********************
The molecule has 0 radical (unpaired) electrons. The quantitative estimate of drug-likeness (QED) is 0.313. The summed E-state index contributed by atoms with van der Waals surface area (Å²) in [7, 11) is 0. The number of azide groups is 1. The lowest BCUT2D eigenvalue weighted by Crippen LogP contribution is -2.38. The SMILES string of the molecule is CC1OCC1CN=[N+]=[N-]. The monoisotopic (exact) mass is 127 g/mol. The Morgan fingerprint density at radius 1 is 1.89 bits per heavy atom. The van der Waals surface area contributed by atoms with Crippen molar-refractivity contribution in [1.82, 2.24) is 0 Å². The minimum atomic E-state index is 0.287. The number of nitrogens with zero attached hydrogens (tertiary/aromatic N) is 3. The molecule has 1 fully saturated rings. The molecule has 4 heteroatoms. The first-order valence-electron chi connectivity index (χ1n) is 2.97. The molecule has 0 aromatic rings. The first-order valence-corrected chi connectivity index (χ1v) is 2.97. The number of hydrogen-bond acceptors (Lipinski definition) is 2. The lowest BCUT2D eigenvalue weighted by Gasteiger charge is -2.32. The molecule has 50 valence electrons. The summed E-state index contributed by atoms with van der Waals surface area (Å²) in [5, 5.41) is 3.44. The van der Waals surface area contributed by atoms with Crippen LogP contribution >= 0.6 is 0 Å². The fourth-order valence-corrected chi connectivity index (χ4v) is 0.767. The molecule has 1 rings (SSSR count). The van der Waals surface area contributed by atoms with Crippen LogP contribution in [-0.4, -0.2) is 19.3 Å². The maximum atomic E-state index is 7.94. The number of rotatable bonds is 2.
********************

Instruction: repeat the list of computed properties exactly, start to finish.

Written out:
The molecule has 0 radical (unpaired) electrons. The quantitative estimate of drug-likeness (QED) is 0.313. The summed E-state index contributed by atoms with van der Waals surface area (Å²) in [7, 11) is 0. The number of azide groups is 1. The lowest BCUT2D eigenvalue weighted by Crippen LogP contribution is -2.38. The SMILES string of the molecule is CC1OCC1CN=[N+]=[N-]. The monoisotopic (exact) mass is 127 g/mol. The Morgan fingerprint density at radius 1 is 1.89 bits per heavy atom. The van der Waals surface area contributed by atoms with Crippen molar-refractivity contribution in [1.82, 2.24) is 0 Å². The minimum atomic E-state index is 0.287. The number of nitrogens with zero attached hydrogens (tertiary/aromatic N) is 3. The molecule has 1 fully saturated rings. The molecule has 4 heteroatoms. The first-order valence-electron chi connectivity index (χ1n) is 2.97. The molecule has 0 aromatic rings. The first-order valence-corrected chi connectivity index (χ1v) is 2.97. The number of hydrogen-bond acceptors (Lipinski definition) is 2. The lowest BCUT2D eigenvalue weighted by Gasteiger charge is -2.32. The molecule has 50 valence electrons. The summed E-state index contributed by atoms with van der Waals surface area (Å²) in [5, 5.41) is 3.44. The van der Waals surface area contributed by atoms with Crippen LogP contribution >= 0.6 is 0 Å². The fourth-order valence-corrected chi connectivity index (χ4v) is 0.767. The molecule has 1 rings (SSSR count). The van der Waals surface area contributed by atoms with Crippen LogP contribution in [-0.4, -0.2) is 19.3 Å². The maximum atomic E-state index is 7.94. The number of rotatable bonds is 2.